Emperor X/Merle Haggard
Music to Occupy Wall Street By
Emperor X: Western Teleport (Bar/None)
Lapsed science teacher Chad Matheny specialized in electro-noise until he figured out how chords and beats work, enabling him to put together a futuristic folk music in which nerdy melodies rise out of a shambolic clatter that's the best anyone can expect with the power going out all the time. The opening "Erica Western Teleport" and the closing "Erica Western Geiger Counter" celebrate his crush on a rebel hero who scopes corporatist disaster areas where dystopian sci-fi is indistinguishable from democratic-socialist realism. In "Compressor Repair" he wishes he could fix the ecologically incorrect air conditioner of a girl who deserves to be cool. "Allahu Akbar" establishes his material solidarity with the strugglers of Tahrir Square. A MINUS
Merle Haggard: Working in Tennessee (Vanguard)
Now 74 and short half a lung, he's not making the best music of his life, just the best albums. The playing keeps getting savvier, he hasn't lost as much voice as God intended, his homegrown anarchism is feistier than ever, and with help from his fifth wife he's still writing keepers. Not even the anti-Nashville "Too Much Boogie Woogie" feels like filler. Try a title track that crests with "Well the water came in, the water went out/Saw the Hall of Fame floatin' about," or the equally insouciant "Laugh It Off," or the love songs for seniors "Down on the Houseboat" (they've got money) and "Under the Bridge" (they don't), or a "What I Hate" where he blames the resurgent Civil War on the Rebels. Or if all that sounds too darn modern, start with the three oldies: "Cocaine Blues" on his lonesome, "Jackson" with his fifth wife, and "Working Man Blues" with Shotgun Willie and his own 17-year-old son. Man's learned how to live, and he has no intention of stopping. A MINUS
meanwhile, here's my very "white" ballot:
1. X-ray Spex: Germfree Adolescents 15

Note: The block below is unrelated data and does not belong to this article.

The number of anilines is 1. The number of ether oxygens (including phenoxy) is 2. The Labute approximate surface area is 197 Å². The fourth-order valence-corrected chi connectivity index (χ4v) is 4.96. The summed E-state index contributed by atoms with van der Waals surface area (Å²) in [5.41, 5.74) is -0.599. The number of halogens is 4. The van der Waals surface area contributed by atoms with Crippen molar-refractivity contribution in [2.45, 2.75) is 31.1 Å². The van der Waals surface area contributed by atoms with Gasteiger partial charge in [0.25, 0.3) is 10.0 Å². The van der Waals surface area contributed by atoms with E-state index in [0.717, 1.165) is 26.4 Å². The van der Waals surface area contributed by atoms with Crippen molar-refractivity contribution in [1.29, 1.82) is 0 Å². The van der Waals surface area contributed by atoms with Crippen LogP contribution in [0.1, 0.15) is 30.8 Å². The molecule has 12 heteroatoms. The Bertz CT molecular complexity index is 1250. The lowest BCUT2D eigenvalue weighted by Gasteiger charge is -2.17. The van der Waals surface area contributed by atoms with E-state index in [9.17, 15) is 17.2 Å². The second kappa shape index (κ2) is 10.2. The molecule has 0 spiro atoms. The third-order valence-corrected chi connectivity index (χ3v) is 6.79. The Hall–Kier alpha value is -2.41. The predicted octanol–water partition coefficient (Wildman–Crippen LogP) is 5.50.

2. Wire: Chairs Missing 15
3. Pere Ubu: Datapanik in the Year Zero ['78 EP collection of
previously released singles] 15
4. The Adverts: Crossing the Red Sea with the Adverts 10
5. Elvis Costello: This Year's Model 10
6. Lou Reed: Street Hassle 8
7. The Plastic People of the Universe: Egon Bondy's Happy Hearts Club Banned 7
8. Johnny Thunders: So Alone 7
9. The Clash: Give 'Em Enough Rope 7
10. Captain Beefheart and His Magic Band: Shiny Beast (Bat Chain Puller) 6
Patti Smith Group: Easter
Bruce Springsteen: Darkness at the Edge of Town
The Rolling Stones: Some Girls
Willie Nelson: Stardust
Blondie: Parallel Lines
Pere Ubu: The Modern Dance
Funkadelic: One Nation Under a Groove
Talking Heads: More Songs About Buildings and Food
all the metal/aor/whathaveu that i was too darn lazy to think about seriously.
(ps i may have overrated Street Hassle just slightly; no way does it deserve more than 7 points on this particular ballot--almost any other year it woulda gotten 15 points easy)
Finally figured out how I wanted to express-myself-to-no-avail on this one:
I'd be more impressed with the knocks on Legendary Hearts and Comes a Time if I'd read take-downs that amounted to a hill of bedbugs. [etc.]
I understand, Patrick -- can I call you Pat? -- here, let me spread apart this section of the time-space continuum next to your chair. [etc.]Too far!
'I understand, Patrick—can I call you Pat?'[Being an insolent, little sh!t.]
(Although, I read your post more as funny; so should you mine.)
On ability to pass for decent human beings: Jeter > Jay-Z > A-Rod
The operative phrase there being "ability to pass."
Every time the Yankees load the bases, I'm torn between "a lot of my friends are Yankees fans" and "maybe Xgau will spend more time on the comment threads once the Yankees get knocked out".